That reminds me of the story of Sisyphus, the guy eternally relegated to pushing a huge boulder up a hill only to have it reach the top and roll down back the other side. Many people reference Sisyphus as a tragic reminder of the utter pointlessness of most human endeavors. I see it differently. I see it as motivational commentary on the undeniable.
Your job is never done. Not as a parent, a citizen, a friend, a lover, an employee, an entrepreneur, a human. There’s always something to be done. That’s why we all have that kernel of discontent simmering within, no matter what we accomplish or how much money we make.
When I’m writing a blog post, I focus entirely on that post. Nothing else exists for those hours I’m writing. When I finish, I’m relieved. But the next day, there’s the blog waiting for me all over again. Back to square one.
If I try to hold on to that relief, it vanishes. I can’t help but worry about the next project hanging over my head—the one I’m trying to ignore and deny. The trick is to not do that. The trick is to accept my responsibility, to willingly embrace it.
I can either accept my fate, the lot in life I’ve built for myself, the fact that my work is never done and there’s always something else to work on, some task to complete. That’s actually a beautiful reality, isn’t it?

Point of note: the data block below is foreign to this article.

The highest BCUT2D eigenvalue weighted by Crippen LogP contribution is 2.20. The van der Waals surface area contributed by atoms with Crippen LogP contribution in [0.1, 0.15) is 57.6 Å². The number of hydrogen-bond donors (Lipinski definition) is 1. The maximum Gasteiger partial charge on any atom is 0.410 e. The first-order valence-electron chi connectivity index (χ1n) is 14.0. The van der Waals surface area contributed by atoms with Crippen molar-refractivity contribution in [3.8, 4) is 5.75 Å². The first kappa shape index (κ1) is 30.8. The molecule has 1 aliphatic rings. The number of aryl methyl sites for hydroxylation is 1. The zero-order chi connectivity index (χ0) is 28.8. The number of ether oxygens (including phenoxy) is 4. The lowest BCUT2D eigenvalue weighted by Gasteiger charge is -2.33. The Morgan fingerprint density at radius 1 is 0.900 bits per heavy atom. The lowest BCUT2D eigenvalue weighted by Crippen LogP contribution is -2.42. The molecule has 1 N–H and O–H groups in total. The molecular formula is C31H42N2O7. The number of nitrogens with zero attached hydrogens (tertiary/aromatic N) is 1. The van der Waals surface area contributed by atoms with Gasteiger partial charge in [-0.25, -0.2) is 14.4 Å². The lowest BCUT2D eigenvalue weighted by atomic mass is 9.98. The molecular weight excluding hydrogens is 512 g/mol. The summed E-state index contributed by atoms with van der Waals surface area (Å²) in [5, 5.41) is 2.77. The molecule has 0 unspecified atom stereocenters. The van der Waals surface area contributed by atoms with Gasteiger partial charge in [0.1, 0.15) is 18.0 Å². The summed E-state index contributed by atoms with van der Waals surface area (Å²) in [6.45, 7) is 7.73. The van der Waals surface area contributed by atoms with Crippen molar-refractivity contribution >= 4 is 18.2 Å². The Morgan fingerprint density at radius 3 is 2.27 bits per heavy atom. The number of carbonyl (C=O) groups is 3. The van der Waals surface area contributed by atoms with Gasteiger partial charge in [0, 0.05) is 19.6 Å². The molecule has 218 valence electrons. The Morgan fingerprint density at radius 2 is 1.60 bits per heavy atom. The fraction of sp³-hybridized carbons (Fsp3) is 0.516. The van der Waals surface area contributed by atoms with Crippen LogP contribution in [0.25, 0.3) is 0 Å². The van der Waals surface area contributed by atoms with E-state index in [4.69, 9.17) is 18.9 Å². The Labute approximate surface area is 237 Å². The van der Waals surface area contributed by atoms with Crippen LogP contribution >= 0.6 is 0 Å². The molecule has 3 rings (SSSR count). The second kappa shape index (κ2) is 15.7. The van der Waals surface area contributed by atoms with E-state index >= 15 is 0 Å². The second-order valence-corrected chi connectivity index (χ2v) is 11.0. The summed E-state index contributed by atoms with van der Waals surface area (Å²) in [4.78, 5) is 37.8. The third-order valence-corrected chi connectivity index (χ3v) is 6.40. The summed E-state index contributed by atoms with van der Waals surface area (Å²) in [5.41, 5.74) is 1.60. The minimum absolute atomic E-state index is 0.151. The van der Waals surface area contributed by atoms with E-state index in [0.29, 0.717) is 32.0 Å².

Or I can build up to a crescendo of false contentment—”It’s finally over; now I can rest!”—and crash every day when I realize I have to do it all over again.
I’d choose the first option every single time. You should too.
About getting sunshine in the winter…it’s plenty sunny out there but it’s also cold.
(You’ve seen the new work on Vit. D and sulfonation, yes, no?) Do you uncover head and neck, or unwrap legs. Or bravely unwrap arms and legs? Is one better for exposure?
If it’s vitamin D you’re after, it’s really hard to make any appreciable amounts through sun exposure in winter time. Don’t rely on it.
But wait: There’s still a great reason to get outside in the cold sunny weather. Natural light exposure entrains your circadian rhythm—it helps tell your body that it’s daytime, so that the millions of circadian clocks we house in our cells, organs, and tissues know the time.
You know what? Expose your skin to the air anyway. It’s a good way to build cold tolerance and force your body to upregulate its own temperature regulation, which may activate brown fat and improve metabolic health.
More on resetting the circadian system, please. I’ve been trying without much luck on mine.
Mark Sisson is the founder of Mark’s Daily Apple, godfather to the Primal food and lifestyle movement, and the New York Times bestselling author of The Keto Reset Diet. His latest book is Keto for Life, where he discusses how he combines the keto diet with a Primal lifestyle for optimal health and longevity. Mark is the author of numerous other books as well, including The Primal Blueprint, which was credited with turbocharging the growth of the primal/paleo movement back in 2009. After spending three decades researching and educating folks on why food is the key component to achieving and maintaining optimal wellness, Mark launched Primal Kitchen, a real-food company that creates Primal/paleo, keto, and Whole30-friendly kitchen staples.